Welcome to the world of Motion Comics! This is a specialized form of animation using portions of original artwork to animate a story rather than individual drawings for each frame or cgi characters. By animating in this style, we are able to keep the aesthetic of individually drawn panels with complicated foregrounds and backgrounds; we are able to make our comics into films.
Besides adding movement to our drawings, we’ll be able to create talking head characters that can be animated through your very own webcam- “live” animation using Adobe Character Animator!
This class uses animation techniques in Adobe Photoshop, After Effects, and a sub-program of After Effects called Character Animator, so you’ll need access to those to start with. We’ll cover the basics of each program so if this is your first time animating, this class is for you!
For my demo, I chose to use public domain Golden Age comics, so I'll show you how to break apart and clean up the artwork from these scans. If you need artwork, feel free to follow my example, or use your own illustrations.
This class is designed to work with flat, comic book-style illustrations.
This class is not for people who are more interested in fully rendered, realistic animation in the vein of Pixar.
Also, we are focused on the technique and not on a final, fully completed 30 minute film with sound and voices. The final stories and editing are so unique project-to-project that I have chose to focus on these animation methods.
See you in class!
If you don't have your own artwork to work with, it's easy to find some fun public domain material to work with. We cover one such site, the Digital Comic Museum.
This is the where we take apart the comic panels to make it animation-ready.
We are getting deep into Photoshop's Animation Timeline panel. This involves turning Layers on and off between frames and setting a duration for each frame.
We'll cover warping and transforming your individual layers so there's added motion between frames.
We cover "tweening", how animators automatically add extra motion between frame movements.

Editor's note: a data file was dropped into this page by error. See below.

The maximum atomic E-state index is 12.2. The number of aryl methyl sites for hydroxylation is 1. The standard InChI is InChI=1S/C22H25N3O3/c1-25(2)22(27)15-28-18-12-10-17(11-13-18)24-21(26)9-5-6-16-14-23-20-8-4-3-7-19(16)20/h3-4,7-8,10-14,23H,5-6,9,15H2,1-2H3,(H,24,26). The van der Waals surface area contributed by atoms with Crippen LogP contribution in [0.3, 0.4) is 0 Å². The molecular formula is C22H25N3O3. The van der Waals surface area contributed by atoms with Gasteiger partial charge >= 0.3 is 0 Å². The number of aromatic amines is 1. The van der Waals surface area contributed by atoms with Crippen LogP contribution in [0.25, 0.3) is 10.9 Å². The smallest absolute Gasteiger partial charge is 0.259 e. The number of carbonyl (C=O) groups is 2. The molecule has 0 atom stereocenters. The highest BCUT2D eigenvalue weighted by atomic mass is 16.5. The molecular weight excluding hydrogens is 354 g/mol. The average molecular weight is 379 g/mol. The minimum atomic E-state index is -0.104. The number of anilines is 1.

To create a full scene in After Effects, we need to export our animation loops with only the moving parts without a background. Here we cover how to keep the alpha channel (the "empty space") when making your mini-animations.
Here we talk about how Character Animator actually works with Photoshop layers.
Here we adapt our artwork for the Character Animator template.
Finishing touches in Photoshop to get a fully functioning face for animation.
Preliminary steps in Adobe Character Animator!
Here we cover how to make our talking head have additional movements such as dangles.
Once you have done your motion capture and lip sync, you'll need to export a PNG sequence (the frames) and WAV file (audio). We discuss that here as well as how to get it over to our final program, Adobe After Effects.
Here we introduce Adobe After Effects and how compositions work.
We have a brief introduction to effects and animation presets.
Here we discuss building up the full scene with more layers and having more lively movements between keyframes by changing their velocity (how quickly or slowly they change).
Parenting means linking one layer to another so that they move in unison. Here we show how to parent in a fuller scene with multiple layers.
We add placement of backgrounds and try to show more depth between foreground objects with effects.
Adding adjustment layers for special effects that cover all your other assets.
Want to add some additional depth and camera movements? Here we include some ideas for 3d motion comics.
Since compositions can be nested, we address pre rendering (creating animations a section at a time) and rendering (creating an animation with all of your assets in play).
David was born in 1977 in Omaha, NE. He graduated with his BFA in Photography from Arizona State University in 2006, creating portrait series that reflected both the hyperkinetic films, games and comics of the 1980s and 1990s, as well as more humanist documentary work with Indigenous communities in America and Australia.
After ASU he became a teaching artist as well as exhibing around the Southwest/ West Coast and been published in numerous magazines such as Orion, View Camera, B+W/ Color, and others. In 2014 he was named as one of the top 100 Creatives of Arizona by New Times Magazine. He currently lives in Chandler with wife Vesna and 2 children, Patrick and Magdalena.